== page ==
The Curse And Blessing Of Fixed Specific Factors In Small-Open Economies
AbstractThis paper investigates how a country's specific-factors endowment affects its long-run economic performance. We build an open-economy version of the two-sector neoclassical growth model in which we introduce fixed industry-specific inputs in both activities. The model predicts the type of international factor-price equalization found by Trefler (1993). We show that, under factor price equalization, differences in input shares between sectors that only use mobile factors and industries that employ fixed specific inputs can explain why nations that seem to have similar factor endowments can show very different income levels. In particular, larger amounts of factors specific to the industry with a lower (larger) labor share lead the economy to enjoy larger (smaller) long-run income levels. The model can also account for overtaking episodes between countries along their development paths.
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Bibliographic InfoPaper provided by Instituto Valenciano de Investigaciones Económicas, S.A. (Ivie) in its series Working Papers. Serie AD with number 2003-36.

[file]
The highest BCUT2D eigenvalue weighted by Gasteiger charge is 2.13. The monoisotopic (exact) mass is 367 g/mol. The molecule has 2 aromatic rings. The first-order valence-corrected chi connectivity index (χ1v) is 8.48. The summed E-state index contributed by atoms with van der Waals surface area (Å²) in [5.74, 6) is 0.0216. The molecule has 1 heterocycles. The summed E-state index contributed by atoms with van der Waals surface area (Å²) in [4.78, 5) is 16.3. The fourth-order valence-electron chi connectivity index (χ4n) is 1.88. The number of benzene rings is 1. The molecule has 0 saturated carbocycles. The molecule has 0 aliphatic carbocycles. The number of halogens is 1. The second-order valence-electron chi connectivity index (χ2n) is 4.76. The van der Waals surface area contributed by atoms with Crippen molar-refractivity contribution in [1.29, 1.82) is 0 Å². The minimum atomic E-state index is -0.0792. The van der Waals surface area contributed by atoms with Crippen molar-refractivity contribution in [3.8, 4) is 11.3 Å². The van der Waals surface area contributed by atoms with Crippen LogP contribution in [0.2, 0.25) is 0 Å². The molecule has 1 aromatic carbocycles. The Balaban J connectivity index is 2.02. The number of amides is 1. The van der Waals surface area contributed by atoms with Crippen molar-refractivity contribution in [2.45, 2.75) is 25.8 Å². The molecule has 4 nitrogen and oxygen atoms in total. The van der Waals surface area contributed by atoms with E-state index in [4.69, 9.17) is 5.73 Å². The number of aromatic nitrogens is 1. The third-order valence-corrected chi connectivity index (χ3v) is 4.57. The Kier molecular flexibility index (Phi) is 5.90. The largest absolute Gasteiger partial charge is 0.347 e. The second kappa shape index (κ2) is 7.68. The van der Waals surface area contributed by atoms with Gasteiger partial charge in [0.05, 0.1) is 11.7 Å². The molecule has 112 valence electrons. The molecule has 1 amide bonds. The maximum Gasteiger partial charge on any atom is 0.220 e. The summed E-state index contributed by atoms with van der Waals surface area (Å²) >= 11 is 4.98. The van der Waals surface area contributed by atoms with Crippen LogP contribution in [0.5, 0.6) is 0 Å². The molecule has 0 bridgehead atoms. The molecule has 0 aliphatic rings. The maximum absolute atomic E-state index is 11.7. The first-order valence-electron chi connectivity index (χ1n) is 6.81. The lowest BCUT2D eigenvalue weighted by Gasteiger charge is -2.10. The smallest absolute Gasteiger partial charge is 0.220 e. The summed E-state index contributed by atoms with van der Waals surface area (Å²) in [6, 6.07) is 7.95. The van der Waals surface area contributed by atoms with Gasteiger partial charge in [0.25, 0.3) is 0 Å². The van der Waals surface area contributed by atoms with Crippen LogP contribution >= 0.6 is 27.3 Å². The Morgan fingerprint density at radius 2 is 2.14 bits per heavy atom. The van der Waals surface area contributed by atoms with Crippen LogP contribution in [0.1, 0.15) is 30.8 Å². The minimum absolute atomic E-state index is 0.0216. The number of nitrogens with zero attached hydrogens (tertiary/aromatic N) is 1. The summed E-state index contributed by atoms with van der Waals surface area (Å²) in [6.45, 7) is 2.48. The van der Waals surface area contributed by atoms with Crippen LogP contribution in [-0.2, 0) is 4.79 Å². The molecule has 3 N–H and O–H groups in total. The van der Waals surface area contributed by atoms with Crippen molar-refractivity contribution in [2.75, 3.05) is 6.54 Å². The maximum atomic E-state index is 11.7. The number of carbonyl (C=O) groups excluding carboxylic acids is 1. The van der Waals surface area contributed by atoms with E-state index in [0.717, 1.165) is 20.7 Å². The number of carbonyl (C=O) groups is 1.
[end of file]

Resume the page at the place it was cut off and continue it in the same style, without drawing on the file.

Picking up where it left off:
Length: 25 pages
Date of creation: Nov 2003
Date of revision:
Publication status: Published by Ivie
specific-factors; long-run incomes; small open economies;
Other versions of this item:
- Guillo, Maria Dolores & Perez-Sebastian, Fidel, 2007. "The curse and blessing of fixed specific factors in small-open economies," Journal of Development Economics, Elsevier, vol. 82(1), pages 58-78, January.
- O41 - Economic Development, Technological Change, and Growth - - Economic Growth and Aggregate Productivity - - - One, Two, and Multisector Growth Models
- F43 - International Economics - - Macroeconomic Aspects of International Trade and Finance - - - Economic Growth of Open Economies
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